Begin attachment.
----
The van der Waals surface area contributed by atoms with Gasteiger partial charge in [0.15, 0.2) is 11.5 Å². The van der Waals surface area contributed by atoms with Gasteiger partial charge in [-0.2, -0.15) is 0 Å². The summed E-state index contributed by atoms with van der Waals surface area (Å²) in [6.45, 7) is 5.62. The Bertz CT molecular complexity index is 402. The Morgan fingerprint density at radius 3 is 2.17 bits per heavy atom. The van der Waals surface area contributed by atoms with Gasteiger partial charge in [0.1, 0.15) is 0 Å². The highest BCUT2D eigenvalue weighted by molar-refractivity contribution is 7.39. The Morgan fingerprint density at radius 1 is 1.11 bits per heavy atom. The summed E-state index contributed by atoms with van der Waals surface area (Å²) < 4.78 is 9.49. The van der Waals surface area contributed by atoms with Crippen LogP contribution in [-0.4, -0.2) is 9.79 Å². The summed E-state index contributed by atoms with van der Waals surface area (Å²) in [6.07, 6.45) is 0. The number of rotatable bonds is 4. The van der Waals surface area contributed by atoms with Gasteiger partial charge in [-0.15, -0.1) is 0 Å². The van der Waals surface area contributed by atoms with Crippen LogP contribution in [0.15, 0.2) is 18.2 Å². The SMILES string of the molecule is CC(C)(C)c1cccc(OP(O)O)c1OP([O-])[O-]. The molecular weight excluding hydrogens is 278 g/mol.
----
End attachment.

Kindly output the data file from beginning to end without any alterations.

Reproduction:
The van der Waals surface area contributed by atoms with Gasteiger partial charge in [0.15, 0.2) is 11.5 Å². The van der Waals surface area contributed by atoms with Gasteiger partial charge in [-0.2, -0.15) is 0 Å². The summed E-state index contributed by atoms with van der Waals surface area (Å²) in [6.45, 7) is 5.62. The Bertz CT molecular complexity index is 402. The Morgan fingerprint density at radius 3 is 2.17 bits per heavy atom. The van der Waals surface area contributed by atoms with Gasteiger partial charge in [0.1, 0.15) is 0 Å². The highest BCUT2D eigenvalue weighted by molar-refractivity contribution is 7.39. The Morgan fingerprint density at radius 1 is 1.11 bits per heavy atom. The summed E-state index contributed by atoms with van der Waals surface area (Å²) < 4.78 is 9.49. The van der Waals surface area contributed by atoms with Crippen LogP contribution in [-0.4, -0.2) is 9.79 Å². The summed E-state index contributed by atoms with van der Waals surface area (Å²) in [6.07, 6.45) is 0. The number of rotatable bonds is 4. The van der Waals surface area contributed by atoms with Gasteiger partial charge in [-0.15, -0.1) is 0 Å². The van der Waals surface area contributed by atoms with Crippen LogP contribution in [0.15, 0.2) is 18.2 Å². The SMILES string of the molecule is CC(C)(C)c1cccc(OP(O)O)c1OP([O-])[O-]. The molecular weight excluding hydrogens is 278 g/mol.